Numerical integration

Adams-Moulton fixed-step, 11-pt predictor-corrector with Nordsieck variable-step starting procedure (see Ash, 1972 and references therein)

Integration step-size: 75 s; tabular interval: 900 s

Starter procedure: Runge-Kutta Formulation; initial conditions taken from prior orbit solution at 12:00

Arc length: 24 hours (00:00:00 - 23:59:30 GPS time)





Adjustment method

Weighted least squares to generate loosely constrained covariance matrices and solutions that are passed to a Kalman filter for network combinations and weekly combinations for orbit determination

Data span

24 hours used for each daily analysis

(00:00:00 - 23:59:30 GPS time)

Station coordinates

All station coordinates are adjusted, relative to the a priori values from IGS05.snx; a no-net-rotation condition is applied wrt the IGS05 frame using up to 132 reference frame stations; apriori sigmas for all stations are 10 m for each component.

Satellite clocks

Estimated using one-way phase data aligned with pseudorange.  Time reference is defined by an ensemble average over selected hydrogen maser sites fit to broadcast ephemeris clocks.  Clock estimation is completed after orbits and station coordinates for a week of data have been determined.

sp3,clock files: Estimated values included 30-sec sampling for clock files.

Receiver clocks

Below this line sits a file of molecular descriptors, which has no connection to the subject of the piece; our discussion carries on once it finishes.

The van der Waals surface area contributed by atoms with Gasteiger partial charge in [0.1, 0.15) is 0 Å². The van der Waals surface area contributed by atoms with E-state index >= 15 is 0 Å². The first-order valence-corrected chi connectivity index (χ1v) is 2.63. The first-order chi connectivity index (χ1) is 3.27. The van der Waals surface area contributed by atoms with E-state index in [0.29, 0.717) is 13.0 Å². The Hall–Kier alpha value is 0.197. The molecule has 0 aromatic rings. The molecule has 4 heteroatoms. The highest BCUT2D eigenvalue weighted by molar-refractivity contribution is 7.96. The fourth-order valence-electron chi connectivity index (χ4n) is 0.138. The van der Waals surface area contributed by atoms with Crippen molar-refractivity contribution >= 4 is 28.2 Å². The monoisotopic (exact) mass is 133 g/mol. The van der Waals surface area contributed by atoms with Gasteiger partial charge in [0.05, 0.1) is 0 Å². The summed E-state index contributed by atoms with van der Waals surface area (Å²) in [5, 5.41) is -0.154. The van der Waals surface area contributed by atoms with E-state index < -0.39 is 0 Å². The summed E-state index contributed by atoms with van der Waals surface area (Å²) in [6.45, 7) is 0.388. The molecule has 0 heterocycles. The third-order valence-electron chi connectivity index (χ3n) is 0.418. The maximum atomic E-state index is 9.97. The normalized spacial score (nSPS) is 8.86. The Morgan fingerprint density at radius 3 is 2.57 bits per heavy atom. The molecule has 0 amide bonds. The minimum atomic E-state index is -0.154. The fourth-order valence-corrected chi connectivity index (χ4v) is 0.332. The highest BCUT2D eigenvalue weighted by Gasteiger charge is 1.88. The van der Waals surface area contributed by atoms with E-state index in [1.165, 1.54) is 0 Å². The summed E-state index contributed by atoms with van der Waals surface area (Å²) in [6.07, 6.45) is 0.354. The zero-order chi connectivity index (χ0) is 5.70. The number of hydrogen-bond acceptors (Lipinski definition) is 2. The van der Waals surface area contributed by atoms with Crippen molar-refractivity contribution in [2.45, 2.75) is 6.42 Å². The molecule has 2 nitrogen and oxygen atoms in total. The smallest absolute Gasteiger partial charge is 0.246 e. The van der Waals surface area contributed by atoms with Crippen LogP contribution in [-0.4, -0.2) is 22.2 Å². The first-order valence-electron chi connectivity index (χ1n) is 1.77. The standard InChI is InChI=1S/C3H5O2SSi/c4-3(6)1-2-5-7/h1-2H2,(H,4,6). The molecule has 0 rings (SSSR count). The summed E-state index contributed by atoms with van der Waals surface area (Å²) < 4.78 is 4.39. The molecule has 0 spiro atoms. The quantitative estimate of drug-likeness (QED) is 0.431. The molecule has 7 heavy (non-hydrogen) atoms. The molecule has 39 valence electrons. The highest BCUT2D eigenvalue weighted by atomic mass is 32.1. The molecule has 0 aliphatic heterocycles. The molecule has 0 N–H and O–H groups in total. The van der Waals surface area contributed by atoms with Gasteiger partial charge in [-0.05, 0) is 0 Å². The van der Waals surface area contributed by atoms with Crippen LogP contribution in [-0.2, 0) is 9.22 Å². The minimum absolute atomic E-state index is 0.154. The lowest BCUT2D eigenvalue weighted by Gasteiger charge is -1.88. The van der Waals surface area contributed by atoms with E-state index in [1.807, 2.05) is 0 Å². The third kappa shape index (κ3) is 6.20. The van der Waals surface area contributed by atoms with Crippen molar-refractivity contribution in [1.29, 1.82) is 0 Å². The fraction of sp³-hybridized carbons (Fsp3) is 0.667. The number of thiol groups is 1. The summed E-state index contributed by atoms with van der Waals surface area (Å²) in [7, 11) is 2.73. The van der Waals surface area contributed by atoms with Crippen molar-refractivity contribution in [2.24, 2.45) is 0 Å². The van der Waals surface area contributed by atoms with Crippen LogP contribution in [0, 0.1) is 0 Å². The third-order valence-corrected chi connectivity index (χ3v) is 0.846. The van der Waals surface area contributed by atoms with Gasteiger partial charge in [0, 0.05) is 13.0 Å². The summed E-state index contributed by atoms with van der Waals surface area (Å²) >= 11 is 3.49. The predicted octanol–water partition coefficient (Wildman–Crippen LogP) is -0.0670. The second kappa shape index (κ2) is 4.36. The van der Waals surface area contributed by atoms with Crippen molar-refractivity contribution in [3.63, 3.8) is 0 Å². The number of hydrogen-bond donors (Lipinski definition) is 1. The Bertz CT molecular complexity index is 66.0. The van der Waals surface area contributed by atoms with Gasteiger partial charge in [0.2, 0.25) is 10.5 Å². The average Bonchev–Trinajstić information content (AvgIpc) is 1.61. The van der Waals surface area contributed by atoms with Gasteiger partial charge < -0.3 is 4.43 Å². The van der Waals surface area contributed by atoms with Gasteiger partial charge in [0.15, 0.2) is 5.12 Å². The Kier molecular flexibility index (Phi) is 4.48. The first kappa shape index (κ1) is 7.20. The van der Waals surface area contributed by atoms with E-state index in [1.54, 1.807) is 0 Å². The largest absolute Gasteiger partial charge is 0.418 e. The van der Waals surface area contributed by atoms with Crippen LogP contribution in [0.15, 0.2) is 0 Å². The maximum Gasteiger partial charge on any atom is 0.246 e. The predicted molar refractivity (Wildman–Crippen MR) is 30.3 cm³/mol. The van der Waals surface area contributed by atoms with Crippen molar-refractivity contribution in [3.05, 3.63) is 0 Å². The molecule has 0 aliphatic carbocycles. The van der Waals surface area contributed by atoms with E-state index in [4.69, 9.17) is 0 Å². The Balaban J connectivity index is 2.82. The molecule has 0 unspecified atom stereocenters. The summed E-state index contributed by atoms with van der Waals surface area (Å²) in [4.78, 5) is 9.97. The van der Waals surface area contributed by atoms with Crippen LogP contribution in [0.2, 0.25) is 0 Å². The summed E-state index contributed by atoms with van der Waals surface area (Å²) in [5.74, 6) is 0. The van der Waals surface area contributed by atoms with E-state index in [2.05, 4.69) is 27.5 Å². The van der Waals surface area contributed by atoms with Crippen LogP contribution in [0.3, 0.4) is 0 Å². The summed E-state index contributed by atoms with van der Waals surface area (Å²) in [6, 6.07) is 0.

Estimated during clock estimation.  Stations clocks except the reference clock station are decimated to 300 seconds.


Geocentric position and velocity, solar radiation pressure scales and once-per-revolution perturbation terms. Radiation pressure scaling factors and perturbation terms are estimated for each of the orthogonal directions: satellites - sun, body centered Y, and orthogonal third directions estimated as constant offsets for each one-day arc; plus once-per- rev sine/cosine terms are estimated with apriori values from the prior day, and weak apriori constraints.

sp3 files: orbits transformed to crust-fixed (rotating) frame accounting for geocenter motions due to ocean tides and for subdaily tidal EOP variations

Satellite attitude

No attitude parameters are adjusted


Zenith delay: residual delays are adjusted for each station assuming mostly dominated by "wet" component; parameterized by piecewise linear, continuous model with 2-hr intervals

Mapping function: GMF (Boehm et al., 2006) wet function used to estimate zenith delay residuals

Zenith delay epochs: each even-integer hour

Gradients: two N-S & two E-W gradient parameter per day for each station, with linear variation during the day; 30mm at 10-deg elevation 1-sigma constraint is applied at all stations.  Mapping function from Chen and Herring (1997) used. 

Ionospheric correction

not estimated